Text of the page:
Both Chapters 11 and 13 bankruptcy provide debt reorganization solutions for people struggling financially. Chapter 11 bankruptcy works well for businesses and individuals whose debt exceeds the Chapter 13 bankruptcy limits. Chapter 13 is often the better choice for individuals and sole proprietors.
Although a business can't file for Chapter 13 bankruptcy, a business owner can, and sometimes an owner's personal debt relief can benefit the owner's business. Learn more about bankruptcy options for struggling small businesses.
Chapter 11 allows debtors to reorganize their finances while keeping assets. Reorganization can involve negotiating balances on secured debt, lowering payments, wiping out balances, and more.
Both businesses and individuals can file for Chapter 11 bankruptcy. Once started, most collection efforts will stop due to bankruptcy's automatic stay provision. In a traditional Chapter 11 proceeding, a bankruptcy trustee isn't appointed to oversee the case. Instead, the debtor handles most duties handled by a trustee in other chapters.
You'll create a plan of reorganization explaining how you will repay your debt. Unless your case qualifies as a small business case, the plan must be voted on by your creditors and confirmed by the court for it to go forward. If a small business case or individual case qualifies under the streamlined Subdivision V approach, your case will be appointed a trustee, and it will proceed more like a Chapter 13 matter.
Learn more about the Chapter 11 plan of reorganization.
In a business filing, your dischargeable debt (debt that you are no longer responsible for) will be erased (discharged) once the court confirms your plan. However, you must still comply with any terms set forth by the plan itself. The discharge wipes out all debt that predates the filing immediately upon confirmation in a business filing.
An individual filing for Chapter 11 won't get the discharge until after making all plan payments. Also, an individual cannot wipe out some types of debt, such as domestic support obligations, some taxes, and liabilities incurred through fraud.
Learn more about how Chapter 11 bankruptcy works.
In Chapter 13 bankruptcy, you keep your property in exchange for paying creditors your disposable income through a three- to five-year repayment plan. Dischargeable debts get erased upon successful plan completion. Many Chapter 13 debtors end up repaying only a small portion of their unsecured debt through the plan; however, it isn't always the case. The amount of your plan payment will largely depend on your income and the value of your assets.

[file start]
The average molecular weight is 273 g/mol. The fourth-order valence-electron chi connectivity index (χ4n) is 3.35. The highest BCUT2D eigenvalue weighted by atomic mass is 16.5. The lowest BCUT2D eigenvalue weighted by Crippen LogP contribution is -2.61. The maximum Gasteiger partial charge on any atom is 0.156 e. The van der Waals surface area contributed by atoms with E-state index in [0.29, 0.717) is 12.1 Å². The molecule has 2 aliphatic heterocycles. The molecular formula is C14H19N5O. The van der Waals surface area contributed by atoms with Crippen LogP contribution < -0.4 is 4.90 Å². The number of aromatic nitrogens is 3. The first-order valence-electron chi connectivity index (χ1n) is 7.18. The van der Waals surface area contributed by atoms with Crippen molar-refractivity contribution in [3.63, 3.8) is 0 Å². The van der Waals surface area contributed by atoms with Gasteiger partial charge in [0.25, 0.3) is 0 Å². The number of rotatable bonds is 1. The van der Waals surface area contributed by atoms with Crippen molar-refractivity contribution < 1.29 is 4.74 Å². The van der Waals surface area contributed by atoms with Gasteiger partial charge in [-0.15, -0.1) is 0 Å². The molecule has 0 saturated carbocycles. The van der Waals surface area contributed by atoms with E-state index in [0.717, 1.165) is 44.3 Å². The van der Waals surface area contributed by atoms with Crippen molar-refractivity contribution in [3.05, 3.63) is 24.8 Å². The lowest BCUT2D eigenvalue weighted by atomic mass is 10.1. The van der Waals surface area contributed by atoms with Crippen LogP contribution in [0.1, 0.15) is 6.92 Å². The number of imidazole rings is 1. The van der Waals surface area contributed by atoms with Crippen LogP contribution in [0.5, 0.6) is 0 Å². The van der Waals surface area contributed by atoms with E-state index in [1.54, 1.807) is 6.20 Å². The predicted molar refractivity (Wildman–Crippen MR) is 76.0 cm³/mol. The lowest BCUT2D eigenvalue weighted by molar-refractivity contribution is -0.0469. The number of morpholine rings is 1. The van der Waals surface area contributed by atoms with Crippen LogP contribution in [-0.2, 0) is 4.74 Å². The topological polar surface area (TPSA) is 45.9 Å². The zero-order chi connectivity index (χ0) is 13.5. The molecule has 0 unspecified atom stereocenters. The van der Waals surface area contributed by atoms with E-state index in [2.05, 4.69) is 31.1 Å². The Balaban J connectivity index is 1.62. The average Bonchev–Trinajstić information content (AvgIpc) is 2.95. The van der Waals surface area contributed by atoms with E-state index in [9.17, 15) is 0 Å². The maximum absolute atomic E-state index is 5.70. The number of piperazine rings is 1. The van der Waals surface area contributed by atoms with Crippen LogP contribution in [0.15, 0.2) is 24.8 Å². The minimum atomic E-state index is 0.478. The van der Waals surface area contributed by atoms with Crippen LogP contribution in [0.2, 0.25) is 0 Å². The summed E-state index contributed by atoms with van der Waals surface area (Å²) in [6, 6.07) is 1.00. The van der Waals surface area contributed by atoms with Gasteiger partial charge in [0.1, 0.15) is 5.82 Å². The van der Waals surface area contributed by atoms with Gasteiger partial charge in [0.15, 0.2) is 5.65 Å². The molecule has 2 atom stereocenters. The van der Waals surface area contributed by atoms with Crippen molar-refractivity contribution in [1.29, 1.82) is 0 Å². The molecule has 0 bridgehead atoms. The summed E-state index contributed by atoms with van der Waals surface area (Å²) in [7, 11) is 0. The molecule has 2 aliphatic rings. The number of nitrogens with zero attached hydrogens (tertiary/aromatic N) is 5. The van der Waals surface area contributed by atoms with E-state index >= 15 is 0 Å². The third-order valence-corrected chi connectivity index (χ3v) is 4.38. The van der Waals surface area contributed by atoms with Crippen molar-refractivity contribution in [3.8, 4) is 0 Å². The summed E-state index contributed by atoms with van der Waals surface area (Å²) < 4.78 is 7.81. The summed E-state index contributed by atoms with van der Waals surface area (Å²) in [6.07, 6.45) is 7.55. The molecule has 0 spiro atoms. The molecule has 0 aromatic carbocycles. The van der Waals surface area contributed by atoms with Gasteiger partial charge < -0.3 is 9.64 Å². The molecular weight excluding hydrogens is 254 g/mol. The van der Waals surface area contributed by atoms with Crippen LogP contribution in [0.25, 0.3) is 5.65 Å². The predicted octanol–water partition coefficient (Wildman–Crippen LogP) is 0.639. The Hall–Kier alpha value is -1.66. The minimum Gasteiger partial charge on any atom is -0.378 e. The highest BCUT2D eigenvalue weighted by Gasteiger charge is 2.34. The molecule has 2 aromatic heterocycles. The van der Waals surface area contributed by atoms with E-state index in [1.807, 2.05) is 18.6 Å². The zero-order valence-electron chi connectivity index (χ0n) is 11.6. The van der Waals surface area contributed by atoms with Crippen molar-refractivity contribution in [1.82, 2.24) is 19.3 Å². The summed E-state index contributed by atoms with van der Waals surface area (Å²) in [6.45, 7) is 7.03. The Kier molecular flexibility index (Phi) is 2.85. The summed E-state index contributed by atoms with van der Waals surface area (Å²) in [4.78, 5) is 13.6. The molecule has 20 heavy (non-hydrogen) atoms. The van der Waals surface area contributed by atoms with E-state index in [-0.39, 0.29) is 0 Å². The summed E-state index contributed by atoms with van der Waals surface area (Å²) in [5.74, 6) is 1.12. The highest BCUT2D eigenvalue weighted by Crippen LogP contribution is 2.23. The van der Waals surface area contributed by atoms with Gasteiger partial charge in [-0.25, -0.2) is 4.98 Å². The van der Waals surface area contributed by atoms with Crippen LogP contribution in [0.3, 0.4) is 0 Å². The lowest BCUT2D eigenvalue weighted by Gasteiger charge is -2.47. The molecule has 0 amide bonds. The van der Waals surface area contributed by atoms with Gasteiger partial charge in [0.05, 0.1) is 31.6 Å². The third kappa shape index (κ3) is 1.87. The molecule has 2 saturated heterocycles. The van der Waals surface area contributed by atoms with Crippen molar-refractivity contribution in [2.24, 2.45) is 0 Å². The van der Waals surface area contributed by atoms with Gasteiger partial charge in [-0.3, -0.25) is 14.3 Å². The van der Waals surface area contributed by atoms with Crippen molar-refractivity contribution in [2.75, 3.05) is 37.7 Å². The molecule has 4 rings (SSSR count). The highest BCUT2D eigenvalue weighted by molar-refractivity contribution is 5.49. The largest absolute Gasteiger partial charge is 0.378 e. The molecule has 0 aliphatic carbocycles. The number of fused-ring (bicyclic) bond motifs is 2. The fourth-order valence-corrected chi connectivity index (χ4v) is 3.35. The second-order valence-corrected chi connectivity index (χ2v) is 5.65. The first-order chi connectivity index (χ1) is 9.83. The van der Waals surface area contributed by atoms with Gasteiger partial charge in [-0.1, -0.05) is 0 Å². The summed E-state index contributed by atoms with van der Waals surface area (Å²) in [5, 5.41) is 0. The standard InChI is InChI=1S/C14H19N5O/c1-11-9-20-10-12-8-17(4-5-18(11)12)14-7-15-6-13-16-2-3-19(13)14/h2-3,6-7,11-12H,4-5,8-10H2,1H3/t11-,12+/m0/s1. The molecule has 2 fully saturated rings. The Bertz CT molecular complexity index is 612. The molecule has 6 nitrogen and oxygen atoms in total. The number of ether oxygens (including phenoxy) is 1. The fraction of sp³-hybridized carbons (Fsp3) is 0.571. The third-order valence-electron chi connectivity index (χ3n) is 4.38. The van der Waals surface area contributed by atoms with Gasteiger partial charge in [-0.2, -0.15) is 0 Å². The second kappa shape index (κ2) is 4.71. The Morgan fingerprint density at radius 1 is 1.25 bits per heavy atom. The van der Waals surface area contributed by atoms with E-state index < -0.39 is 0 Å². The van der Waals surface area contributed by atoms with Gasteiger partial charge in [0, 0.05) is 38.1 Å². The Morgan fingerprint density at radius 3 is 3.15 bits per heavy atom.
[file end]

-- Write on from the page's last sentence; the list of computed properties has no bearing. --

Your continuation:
Learn more about how Chapter 13 bankruptcy works.
To file for Chapter 13, your unsecured debts must be less than $465,275 and your secured debts less than $1,395,875 (for cases filed between April 1, 2022, and March 31, 2025). Only individuals or sole proprietors can file for Chapter 13 bankruptcy. Corporations and limited liability companies are not eligible because they are considered separate legal entities. Once filed, the automatic stay will stop any collection efforts against the filer. Also, a trustee will be appointed to oversee your case.
Read about other eligibility requirements for Chapter 13.
Chapter 11 typically makes sense for businesses or individuals whose debt levels exceed those allowed in Chapter 13 bankruptcy. Some small business owners and individuals can take advantage of streamlined Chapter 11 procedures found under Subdivision V.
Some of the advantages of filing for Chapter 13 bankruptcy over Chapter 11 include:
Chapter 13's automatic stay protection extends to codebtors. So if you and another person are both liable for an account, loan, or other debt, creditors cannot pursue your codebtor for payment during your bankruptcy case. While collection can resume once your Chapter 13 case is over, this will at least give codebtors a reprieve from collection actions for three to five years. Chapter 11 does not provide the same protection to codebtors.
Get details on the codebtor stay in Chapter 13.
Chapter 13 is usually less expensive than Chapter 11. This is because:
Bankruptcy is an unusual area of law because it's essentially a qualification process. The laws provide instructions for completing a 50- to 60-page bankruptcy petition, and because all rules apply in every case, you can't skip a step.
One way to keep track of your research is to use the bankruptcy forms as an outline. You'll find links to related bankruptcy forms and other exemption resources in the chart below. You can also look at the list of Chapter 7 and 13 bankruptcy forms to see where this topic fits in the bankruptcy scheme. And this handy bankruptcy document checklist will help you gather the things you'll need to complete the petition.
Our Suggestions for You
Bankruptcy Articles We Think You'll Enjoy
Related Bankruptcy Information
We want to help you find the answers you need. Go to TheBankruptcySite for more easy-to-understand bankruptcy articles, or consider buying a self-help book like The New Bankruptcy by Attorney Cara O'Neill.
We wholeheartedly encourage research and learning, but online articles can't address all bankruptcy issues or the facts of your case. The best way to protect your assets in bankruptcy is by consulting with a local bankruptcy lawyer.
Updated April 22, 2022